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MS study making a difference

Hon Ruth Dyson
Minister for Disability Issues

EMBARGOED UNTIL 5.00pm, 7 August 2006 Media Statement

MS study making a difference

Disability Issues minister Ruth Dyson has congratulated researchers on their world-leading study of Multiple Sclerosis (MS).

"This is a ground-breaking study, the first ever in the world to examine the prevalence of MS across a whole country," said Ruth Dyson.

The minister was speaking at the launch of the initial findings from the National Multiple Sclerosis Prevalence Study at Parliament this evening. Preliminary results from the study indicate there are likely to be many more people living with MS than previously thought.

"While MS can be debilitating, most people with the disease are able to lead a fairly normal life and continue to be actively involved in their community. One of the benefits of this study will be to have an accurate measure of how many New Zealanders are affected by MS, and this will significantly assist in the planning and provision of resources and services."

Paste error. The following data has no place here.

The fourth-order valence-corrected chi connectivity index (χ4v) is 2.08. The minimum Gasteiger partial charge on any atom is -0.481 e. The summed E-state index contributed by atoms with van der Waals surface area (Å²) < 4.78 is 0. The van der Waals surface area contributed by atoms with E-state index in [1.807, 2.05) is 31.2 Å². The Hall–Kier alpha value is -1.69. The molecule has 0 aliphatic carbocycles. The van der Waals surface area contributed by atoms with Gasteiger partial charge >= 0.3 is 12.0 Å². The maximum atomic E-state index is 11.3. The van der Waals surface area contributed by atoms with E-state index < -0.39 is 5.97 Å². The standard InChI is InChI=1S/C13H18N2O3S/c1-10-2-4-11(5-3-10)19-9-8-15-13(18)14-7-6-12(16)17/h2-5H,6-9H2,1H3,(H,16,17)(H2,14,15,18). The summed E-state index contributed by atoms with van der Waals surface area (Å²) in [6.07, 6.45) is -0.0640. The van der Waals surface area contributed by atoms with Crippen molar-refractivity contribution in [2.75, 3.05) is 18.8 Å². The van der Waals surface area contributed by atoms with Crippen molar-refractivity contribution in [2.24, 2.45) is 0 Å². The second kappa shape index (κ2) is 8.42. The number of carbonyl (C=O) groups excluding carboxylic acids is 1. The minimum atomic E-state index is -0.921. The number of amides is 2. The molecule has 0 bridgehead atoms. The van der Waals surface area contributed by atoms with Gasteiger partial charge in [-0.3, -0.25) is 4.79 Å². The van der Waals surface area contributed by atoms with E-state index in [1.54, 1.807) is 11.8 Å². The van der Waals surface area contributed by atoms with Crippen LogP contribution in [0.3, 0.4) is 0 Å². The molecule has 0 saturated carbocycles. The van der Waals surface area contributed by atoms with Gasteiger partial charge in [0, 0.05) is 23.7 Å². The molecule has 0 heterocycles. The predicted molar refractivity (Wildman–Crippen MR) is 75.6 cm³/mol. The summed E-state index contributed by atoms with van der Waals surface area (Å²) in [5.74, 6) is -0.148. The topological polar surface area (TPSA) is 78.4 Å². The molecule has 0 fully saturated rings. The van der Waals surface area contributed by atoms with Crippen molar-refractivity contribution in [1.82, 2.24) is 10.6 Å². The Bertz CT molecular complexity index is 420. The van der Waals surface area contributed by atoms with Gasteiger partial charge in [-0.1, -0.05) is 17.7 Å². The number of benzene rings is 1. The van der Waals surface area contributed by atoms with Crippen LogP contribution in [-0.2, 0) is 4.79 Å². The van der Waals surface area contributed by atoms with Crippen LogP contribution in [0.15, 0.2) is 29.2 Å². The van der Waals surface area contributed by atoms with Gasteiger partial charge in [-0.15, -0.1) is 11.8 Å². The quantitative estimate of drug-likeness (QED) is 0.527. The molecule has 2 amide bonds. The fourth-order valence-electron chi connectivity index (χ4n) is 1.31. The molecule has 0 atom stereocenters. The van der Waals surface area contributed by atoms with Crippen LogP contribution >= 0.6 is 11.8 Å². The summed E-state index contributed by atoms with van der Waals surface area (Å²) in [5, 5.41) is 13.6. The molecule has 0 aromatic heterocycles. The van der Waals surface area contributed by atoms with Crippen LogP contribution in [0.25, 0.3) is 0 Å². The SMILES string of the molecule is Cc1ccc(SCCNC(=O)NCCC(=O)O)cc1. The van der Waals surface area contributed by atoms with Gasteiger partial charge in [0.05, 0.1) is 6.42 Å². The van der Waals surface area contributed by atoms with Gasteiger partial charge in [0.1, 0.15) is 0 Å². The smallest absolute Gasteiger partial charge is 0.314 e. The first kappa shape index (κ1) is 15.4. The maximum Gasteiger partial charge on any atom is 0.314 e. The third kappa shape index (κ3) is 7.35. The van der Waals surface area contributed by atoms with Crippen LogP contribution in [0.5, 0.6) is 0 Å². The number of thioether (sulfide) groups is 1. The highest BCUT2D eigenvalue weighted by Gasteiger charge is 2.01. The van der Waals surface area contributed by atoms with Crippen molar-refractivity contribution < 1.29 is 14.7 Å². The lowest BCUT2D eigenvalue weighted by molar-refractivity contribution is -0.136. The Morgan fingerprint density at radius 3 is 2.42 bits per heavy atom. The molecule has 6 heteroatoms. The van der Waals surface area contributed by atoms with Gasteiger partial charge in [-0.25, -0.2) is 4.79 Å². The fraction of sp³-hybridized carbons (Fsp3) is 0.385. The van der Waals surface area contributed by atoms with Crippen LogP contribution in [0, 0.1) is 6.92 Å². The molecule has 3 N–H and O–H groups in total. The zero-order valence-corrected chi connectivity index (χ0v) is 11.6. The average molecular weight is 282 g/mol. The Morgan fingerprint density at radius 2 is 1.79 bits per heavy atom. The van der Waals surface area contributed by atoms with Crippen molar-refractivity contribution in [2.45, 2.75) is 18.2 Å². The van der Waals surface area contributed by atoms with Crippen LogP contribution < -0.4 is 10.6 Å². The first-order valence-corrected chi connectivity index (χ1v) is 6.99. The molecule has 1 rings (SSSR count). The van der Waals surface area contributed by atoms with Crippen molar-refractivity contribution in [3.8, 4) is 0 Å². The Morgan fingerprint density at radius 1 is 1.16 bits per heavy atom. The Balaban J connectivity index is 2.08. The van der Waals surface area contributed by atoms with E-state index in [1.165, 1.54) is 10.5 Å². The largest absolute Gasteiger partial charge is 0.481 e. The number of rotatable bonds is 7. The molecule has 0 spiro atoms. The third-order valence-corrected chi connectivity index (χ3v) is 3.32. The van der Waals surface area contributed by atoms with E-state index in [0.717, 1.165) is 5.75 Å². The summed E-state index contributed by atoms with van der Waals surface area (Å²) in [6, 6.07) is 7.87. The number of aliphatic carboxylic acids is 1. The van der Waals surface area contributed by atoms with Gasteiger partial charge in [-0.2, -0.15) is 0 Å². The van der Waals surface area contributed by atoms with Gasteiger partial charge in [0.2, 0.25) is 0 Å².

The study is being conducted by the Christchurch School of Medicine and Health Sciences and jointly funded by the Health Research Council of New Zealand (HRC) and the Multiple Sclerosis Society of New Zealand.

The study’s key aim is to accurately measure the number of people living with MS around the country. Researchers will look at why MS seems to increase the further people live from the equator, and why there may be lesser rates of the disease amongst Maori.

The final results of the study will be available by the end of 2007.

People with MS who would like to participate in the study can contact 0800 677 839 (0800 MS STUDY) or email

For more information about Multiple Sclerosis and the study, visit


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